The Facebook-owned photo sharing service announced a major update Tuesday that introduces a whole new way to share media through its app. New, anyway, to anyone who has never used Snapchat before.
Instagram’s Android and iOS apps will in the coming weeks get a new Instagram Stories section that allows users to share photos and video clips as part of their day’s story. Instagram stories display in full-screen portrait mode, can quickly be swiped through, and disappear after 24 hours.
These stories can selectively be shared with friends, but Instagram is also courting celebrities, and launching with quite a few to boot: Serena Williams, PewDiePie, Ciara, Kevin Hart,Calvin Harris, Demi Lovato, Nick Jonas, King Bach and Connor Franta are some of the better-known names to use Stories at launch.
Instagram’s head of product Kevin Weil told Variety during a recent interview that a key goal of the feature was to get Instagram users comfortable with letting go of their social media sharing inhibitions. “Instagram stories allows people to share more,” he said. Many users have this idea of their Instagram timeline as something very curated, he argued. A reflection of their photographic talent, or a place to only share the very highlights of their life. The best food they ate at fancy restaurants, the dreamiest sunsets, the most stylish outfits they have worn.
Instagram Stories is meant to be the place where everything else goes. The funny little clip that’s may be a bit shaky, the quick selfie that doesn’t have to look perfect. “People want more flexibility to share the moments between their highlights,” said Weil. The ephemeral nature of Stories makes it easier to share something without it becoming part of one’s permanent record, he explained. “You don’t have to worry about over-posting.”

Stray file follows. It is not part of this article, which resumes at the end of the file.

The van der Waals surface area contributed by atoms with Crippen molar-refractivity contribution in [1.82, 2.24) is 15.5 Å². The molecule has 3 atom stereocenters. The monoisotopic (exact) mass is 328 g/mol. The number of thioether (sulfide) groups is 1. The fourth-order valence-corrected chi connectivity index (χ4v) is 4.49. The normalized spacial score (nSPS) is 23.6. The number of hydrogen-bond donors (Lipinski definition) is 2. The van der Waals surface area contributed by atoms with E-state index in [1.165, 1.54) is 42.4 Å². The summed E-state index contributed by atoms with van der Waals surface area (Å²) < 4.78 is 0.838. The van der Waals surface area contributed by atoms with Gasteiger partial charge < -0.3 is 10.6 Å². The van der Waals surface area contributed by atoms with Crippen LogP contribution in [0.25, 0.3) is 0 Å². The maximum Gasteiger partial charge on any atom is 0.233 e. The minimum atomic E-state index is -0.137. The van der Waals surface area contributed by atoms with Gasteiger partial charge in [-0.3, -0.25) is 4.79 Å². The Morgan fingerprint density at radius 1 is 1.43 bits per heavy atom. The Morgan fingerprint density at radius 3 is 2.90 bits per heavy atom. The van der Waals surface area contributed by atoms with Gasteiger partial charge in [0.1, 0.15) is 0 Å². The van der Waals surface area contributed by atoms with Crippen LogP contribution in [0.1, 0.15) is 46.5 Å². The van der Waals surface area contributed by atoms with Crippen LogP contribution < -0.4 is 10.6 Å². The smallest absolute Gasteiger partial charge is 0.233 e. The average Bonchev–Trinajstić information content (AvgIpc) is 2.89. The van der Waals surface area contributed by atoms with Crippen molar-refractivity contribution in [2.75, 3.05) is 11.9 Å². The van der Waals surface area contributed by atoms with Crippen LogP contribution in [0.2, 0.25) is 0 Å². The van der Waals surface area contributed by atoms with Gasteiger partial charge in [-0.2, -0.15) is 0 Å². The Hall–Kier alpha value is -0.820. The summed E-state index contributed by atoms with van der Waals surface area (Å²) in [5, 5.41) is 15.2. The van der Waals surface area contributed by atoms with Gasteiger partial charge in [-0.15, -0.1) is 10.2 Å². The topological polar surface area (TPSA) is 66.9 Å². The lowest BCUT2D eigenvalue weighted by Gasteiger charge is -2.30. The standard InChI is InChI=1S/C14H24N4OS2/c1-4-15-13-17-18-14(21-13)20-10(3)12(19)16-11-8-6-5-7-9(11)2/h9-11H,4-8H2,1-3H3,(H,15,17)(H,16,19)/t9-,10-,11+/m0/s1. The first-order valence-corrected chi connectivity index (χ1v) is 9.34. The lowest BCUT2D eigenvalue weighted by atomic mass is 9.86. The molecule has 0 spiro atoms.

Of course, ephemeral photo and video sharing is what Snapchat is built on, and Snapchat is also calling its collections of snaps Stories. Weil readily acknowledged similarities, but argued that this is where media sharing in general is going. “Stories is going to be a format that a lot of experiences are going to adopt over time,” he said.
Weil likened the format to the hashtag, which was pioneered by users on Twitter, and has since found its way to many other services, with Instagram being one of the first to officially adopt it. Giving it a different name and pretending that it was something else simply wouldn’t have made any sense, he argued.
To be fair, there are differences between Snapchat’s and Instagram’s implementation of stories. For one thing, Instagram is aiming to integrate the new format into its regular app, allowing anyone to comment on moments within a story via the service’s messaging feature Instagram Direct. Users can also decide to elevate any of the photos they took for their story and make it part of their regular Instagram timeline.
Still, the launch seems like a clear shot at Snapchat, and it may not be a coincidence that it is being rolled out under Weil’s helm. Instagram’s new product lead joined the company early this year after seven years at Twitter, where he most recently worked as SVP of product.
At Twitter, Weil got to see first-hand what happens when a product isn’t evolving fast enough. Coming out of nowhere, Snapchat managed to surpass Twitter’s number of daily active users this spring. Instagram is still far ahead of Snapchat, attracting 300 million daily actives as opposed to the 10o million plus that flock to Snapchat every day — and Instagram seems intent to make sure it stays on top.